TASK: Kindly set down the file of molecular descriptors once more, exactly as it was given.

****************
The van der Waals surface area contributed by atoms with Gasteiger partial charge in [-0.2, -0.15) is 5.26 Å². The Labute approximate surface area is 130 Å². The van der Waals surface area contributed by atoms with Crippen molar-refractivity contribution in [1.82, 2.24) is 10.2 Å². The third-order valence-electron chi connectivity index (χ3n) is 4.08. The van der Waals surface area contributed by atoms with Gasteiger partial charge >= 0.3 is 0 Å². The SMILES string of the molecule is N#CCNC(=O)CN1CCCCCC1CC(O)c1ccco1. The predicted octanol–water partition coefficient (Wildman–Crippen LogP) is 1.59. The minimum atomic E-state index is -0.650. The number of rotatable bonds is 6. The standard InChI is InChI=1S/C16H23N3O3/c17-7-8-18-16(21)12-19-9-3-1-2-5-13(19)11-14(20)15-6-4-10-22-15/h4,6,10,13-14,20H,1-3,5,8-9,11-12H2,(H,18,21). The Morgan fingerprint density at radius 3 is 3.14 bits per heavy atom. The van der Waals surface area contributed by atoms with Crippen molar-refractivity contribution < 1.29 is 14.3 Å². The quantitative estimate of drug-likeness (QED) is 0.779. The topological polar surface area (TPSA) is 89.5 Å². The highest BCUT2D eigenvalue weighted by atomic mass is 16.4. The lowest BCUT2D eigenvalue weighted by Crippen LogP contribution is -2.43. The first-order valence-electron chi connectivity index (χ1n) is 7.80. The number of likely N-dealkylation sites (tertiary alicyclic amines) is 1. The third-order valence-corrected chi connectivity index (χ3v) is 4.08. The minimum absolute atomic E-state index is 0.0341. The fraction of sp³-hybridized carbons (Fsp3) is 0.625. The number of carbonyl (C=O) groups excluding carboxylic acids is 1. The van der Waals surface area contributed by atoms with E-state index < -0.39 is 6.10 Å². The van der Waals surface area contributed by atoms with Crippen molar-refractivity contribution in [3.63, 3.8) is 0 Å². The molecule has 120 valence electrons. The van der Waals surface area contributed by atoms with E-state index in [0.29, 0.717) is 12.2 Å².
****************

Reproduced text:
The van der Waals surface area contributed by atoms with Gasteiger partial charge in [-0.2, -0.15) is 5.26 Å². The Labute approximate surface area is 130 Å². The van der Waals surface area contributed by atoms with Crippen molar-refractivity contribution in [1.82, 2.24) is 10.2 Å². The third-order valence-electron chi connectivity index (χ3n) is 4.08. The van der Waals surface area contributed by atoms with Gasteiger partial charge >= 0.3 is 0 Å². The SMILES string of the molecule is N#CCNC(=O)CN1CCCCCC1CC(O)c1ccco1. The predicted octanol–water partition coefficient (Wildman–Crippen LogP) is 1.59. The minimum atomic E-state index is -0.650. The number of rotatable bonds is 6. The standard InChI is InChI=1S/C16H23N3O3/c17-7-8-18-16(21)12-19-9-3-1-2-5-13(19)11-14(20)15-6-4-10-22-15/h4,6,10,13-14,20H,1-3,5,8-9,11-12H2,(H,18,21). The Morgan fingerprint density at radius 3 is 3.14 bits per heavy atom. The van der Waals surface area contributed by atoms with Crippen molar-refractivity contribution < 1.29 is 14.3 Å². The quantitative estimate of drug-likeness (QED) is 0.779. The topological polar surface area (TPSA) is 89.5 Å². The highest BCUT2D eigenvalue weighted by atomic mass is 16.4. The lowest BCUT2D eigenvalue weighted by Crippen LogP contribution is -2.43. The first-order valence-electron chi connectivity index (χ1n) is 7.80. The number of likely N-dealkylation sites (tertiary alicyclic amines) is 1. The third-order valence-corrected chi connectivity index (χ3v) is 4.08. The minimum absolute atomic E-state index is 0.0341. The fraction of sp³-hybridized carbons (Fsp3) is 0.625. The number of carbonyl (C=O) groups excluding carboxylic acids is 1. The van der Waals surface area contributed by atoms with E-state index < -0.39 is 6.10 Å². The van der Waals surface area contributed by atoms with Crippen molar-refractivity contribution in [3.63, 3.8) is 0 Å². The molecule has 120 valence electrons. The van der Waals surface area contributed by atoms with E-state index in [0.29, 0.717) is 12.2 Å².